This page is dedicated to the history of St James Anglican Church and associated buildings.
St James Anglican
Welcome to the Church of St. James the Apostle located in the heart of Kemptville. St James is an active parish with roots going back to 1826. Although the Church is the community, rather than the stone and mortar, the fabric of the Church is important. It reminds us of the continuity of the membership, the legacy of previous communities, and the responsibility that we bear to hand down that legacy.
St. James started as a mission parish in the Rideau townships in 1826. It quickly evolved into an Anglican parish, first as a frame building in 1827 and then in the current structure in 1878. In 1837 Governor Colborne declared it a crown rectory, ensuring that it would take its place as a full-fledged Anglican church in perpetuity.
The Reverend John Stannage solicited the moneys required for constructing the church and equipping it. In addition to the Society for the Propagation of the Gospel and other benefactors in England, local residents contributed handsomely. Among the donated equipment from 1877 and still in use, are the large candlesticks on the altar – from St. Paul’s Cathedral, London – and the font urn, from St. Martin’s Canterbury – the oldest church in Kent, England.
The interior of the building is lath and plaster. Stencils in the ceiling of the nave represent the twelve apostles. One large stencil serves as the backdrop to the font. The alpha and omega stencils repeat the theme of the triptych window above the altar. During the repairs following the fire on October 31, 2002, several stencils in the chancel were beyond repair. Fortunately, the fire did not damage the blue limestone exterior walls.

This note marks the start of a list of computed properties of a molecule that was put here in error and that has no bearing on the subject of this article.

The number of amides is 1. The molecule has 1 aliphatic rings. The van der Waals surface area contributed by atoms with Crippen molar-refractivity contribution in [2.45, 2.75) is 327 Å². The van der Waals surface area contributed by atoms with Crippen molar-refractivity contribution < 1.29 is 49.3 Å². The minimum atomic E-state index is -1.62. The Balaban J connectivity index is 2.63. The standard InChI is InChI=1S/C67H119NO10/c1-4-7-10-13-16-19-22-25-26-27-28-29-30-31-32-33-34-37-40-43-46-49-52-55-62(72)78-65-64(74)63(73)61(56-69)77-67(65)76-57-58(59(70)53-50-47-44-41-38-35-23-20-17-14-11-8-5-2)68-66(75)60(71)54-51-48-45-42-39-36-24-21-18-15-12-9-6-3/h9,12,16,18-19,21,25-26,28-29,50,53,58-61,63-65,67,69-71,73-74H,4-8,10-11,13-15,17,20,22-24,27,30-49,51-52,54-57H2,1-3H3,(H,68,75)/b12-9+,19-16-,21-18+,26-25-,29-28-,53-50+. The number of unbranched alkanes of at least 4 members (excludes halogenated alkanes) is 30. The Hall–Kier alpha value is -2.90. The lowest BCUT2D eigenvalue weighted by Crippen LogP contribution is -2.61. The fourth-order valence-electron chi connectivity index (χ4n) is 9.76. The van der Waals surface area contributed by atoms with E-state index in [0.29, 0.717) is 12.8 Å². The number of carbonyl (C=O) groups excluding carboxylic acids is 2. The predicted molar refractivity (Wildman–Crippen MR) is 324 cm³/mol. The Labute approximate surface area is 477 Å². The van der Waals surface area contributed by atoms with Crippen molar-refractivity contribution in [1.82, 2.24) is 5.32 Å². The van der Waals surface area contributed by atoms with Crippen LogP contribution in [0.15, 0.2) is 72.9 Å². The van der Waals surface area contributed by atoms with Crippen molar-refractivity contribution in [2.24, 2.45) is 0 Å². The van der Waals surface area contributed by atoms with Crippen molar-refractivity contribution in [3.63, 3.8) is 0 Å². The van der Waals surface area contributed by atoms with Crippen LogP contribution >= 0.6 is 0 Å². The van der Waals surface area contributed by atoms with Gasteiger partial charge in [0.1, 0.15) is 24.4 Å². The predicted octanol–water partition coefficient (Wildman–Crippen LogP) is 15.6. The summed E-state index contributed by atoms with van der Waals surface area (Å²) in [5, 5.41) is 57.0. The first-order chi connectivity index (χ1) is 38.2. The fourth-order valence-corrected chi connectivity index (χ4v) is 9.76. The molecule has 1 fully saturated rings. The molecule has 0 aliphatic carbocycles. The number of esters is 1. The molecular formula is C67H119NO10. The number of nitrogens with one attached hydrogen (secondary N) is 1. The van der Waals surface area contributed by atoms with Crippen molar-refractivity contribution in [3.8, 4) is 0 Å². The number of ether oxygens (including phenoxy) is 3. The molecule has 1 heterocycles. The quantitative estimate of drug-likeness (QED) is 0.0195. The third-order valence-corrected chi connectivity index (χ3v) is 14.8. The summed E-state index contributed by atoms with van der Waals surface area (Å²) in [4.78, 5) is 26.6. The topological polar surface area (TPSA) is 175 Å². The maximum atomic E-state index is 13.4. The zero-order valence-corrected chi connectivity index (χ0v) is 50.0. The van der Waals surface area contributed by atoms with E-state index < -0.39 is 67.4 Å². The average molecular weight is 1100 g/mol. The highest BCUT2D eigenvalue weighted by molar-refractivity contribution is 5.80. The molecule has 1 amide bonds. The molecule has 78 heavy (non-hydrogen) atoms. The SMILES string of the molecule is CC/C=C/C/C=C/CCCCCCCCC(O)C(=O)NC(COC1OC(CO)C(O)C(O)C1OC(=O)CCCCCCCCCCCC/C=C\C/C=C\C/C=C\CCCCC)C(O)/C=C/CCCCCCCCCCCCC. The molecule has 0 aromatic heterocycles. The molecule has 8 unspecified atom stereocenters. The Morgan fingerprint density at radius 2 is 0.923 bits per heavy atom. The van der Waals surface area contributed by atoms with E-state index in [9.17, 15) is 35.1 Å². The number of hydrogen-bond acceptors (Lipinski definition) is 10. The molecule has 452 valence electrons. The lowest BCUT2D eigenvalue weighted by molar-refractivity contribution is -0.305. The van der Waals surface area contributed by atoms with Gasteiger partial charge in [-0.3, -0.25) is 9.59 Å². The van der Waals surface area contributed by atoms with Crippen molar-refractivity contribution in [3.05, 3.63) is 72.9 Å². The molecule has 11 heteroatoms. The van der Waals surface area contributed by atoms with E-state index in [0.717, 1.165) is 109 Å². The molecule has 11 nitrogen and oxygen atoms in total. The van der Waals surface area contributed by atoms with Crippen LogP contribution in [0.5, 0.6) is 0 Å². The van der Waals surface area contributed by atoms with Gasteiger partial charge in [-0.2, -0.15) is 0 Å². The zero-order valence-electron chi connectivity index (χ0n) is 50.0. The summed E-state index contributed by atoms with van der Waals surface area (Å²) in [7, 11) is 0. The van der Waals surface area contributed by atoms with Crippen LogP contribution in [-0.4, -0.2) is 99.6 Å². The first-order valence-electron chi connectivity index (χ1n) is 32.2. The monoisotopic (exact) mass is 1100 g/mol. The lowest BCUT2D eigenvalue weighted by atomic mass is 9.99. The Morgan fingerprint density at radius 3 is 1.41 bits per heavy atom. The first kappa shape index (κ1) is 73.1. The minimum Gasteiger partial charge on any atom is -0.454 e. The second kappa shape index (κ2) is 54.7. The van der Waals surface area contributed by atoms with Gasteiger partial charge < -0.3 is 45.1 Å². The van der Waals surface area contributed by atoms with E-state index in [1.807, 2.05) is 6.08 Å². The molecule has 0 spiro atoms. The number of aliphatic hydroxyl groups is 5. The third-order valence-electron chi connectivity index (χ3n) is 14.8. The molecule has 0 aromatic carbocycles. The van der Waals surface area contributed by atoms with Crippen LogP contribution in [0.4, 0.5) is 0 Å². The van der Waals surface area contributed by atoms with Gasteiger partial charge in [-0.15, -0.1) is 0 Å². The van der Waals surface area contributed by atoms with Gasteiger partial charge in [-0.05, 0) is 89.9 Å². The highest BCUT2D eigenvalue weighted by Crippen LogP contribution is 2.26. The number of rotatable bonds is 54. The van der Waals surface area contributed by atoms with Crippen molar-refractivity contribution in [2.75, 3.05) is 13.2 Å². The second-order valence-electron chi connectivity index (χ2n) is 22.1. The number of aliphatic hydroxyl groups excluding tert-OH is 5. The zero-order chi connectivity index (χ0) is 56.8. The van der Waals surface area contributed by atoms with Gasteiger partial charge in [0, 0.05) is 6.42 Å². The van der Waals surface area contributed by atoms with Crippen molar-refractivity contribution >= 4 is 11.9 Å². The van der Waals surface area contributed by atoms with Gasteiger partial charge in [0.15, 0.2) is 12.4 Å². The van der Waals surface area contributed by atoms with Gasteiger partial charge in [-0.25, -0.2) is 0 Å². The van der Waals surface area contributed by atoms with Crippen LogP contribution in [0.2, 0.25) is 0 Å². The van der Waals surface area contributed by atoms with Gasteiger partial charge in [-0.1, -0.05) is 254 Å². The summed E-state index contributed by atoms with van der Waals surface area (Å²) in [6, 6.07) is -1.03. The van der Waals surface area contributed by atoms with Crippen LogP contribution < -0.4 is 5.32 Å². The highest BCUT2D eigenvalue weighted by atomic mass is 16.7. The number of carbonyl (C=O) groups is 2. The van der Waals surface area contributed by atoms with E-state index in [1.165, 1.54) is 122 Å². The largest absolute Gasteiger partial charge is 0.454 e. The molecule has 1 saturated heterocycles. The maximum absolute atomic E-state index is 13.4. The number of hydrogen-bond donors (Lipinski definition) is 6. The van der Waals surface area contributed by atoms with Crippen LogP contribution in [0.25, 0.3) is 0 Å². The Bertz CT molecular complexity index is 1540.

The Rose Window
The stained-glass windows in the church are memorials to past members, early and late. They tell the history of the church. Each speaks of the mystery and joy of Christ and of our commissioning to be Christ’s ministers and disciples. The oldest is the Stannage triptych, a memorial to the rector who died in 1880. On the west wall is the rose window, which was a gift from the children and teachers of the Sunday School in 1882.
St. James Memorial is not a static building. Throughout the past 125 years the building has undergone many enhancements, some scheduled and some unscheduled as in the case of the fire. In both cases, parishioners have donated all the equipment and through proper stewardship, the moneys for the repairs. From St. Luke’s chapel in 1959, the baptistery in 1962, the accessibility ramp in 1990, new exterior doors in 2000, and the granite sign on the front lawn in 2002, members of St. James have ensured that the church will meet the needs of parishioners in Kemptville for years to come.
The organ bought in 1929 has its own unique history. Anecdotal evidence describes a 1946 innovation of the late Gil Hopson, owner of Kemptville pharmacy and St. James parishioner: enema tubing to serve as pipes for the then pneumatic organ. Conversion of the organ to electro-pneumatic occurred in 1956, losing those tubes.
By 2002, however, the organ was badly in need of restorative work. The congregation agreed do this at the same time as the repairs to the church following the fire. Once again, a gift from a parishioner made this possible. During the re-voicing of the pipes, the organ gave up one of its secrets: a pipe bearing the stamp of the manufacturer of the original organ.
The tower bell from the 1826 church, though cracked since 1878, calls Anglicans to worship on Sundays, and tolls for members’ weddings and funerals.
Please remember that you are in a house of prayer. It is a house of prayer and a house filled with activity. We believe that we are called by God to serve Christ through both work and prayer. You stand in the midst of a community dedicated to God and to one another, in service and in fellowship in and through Jesus.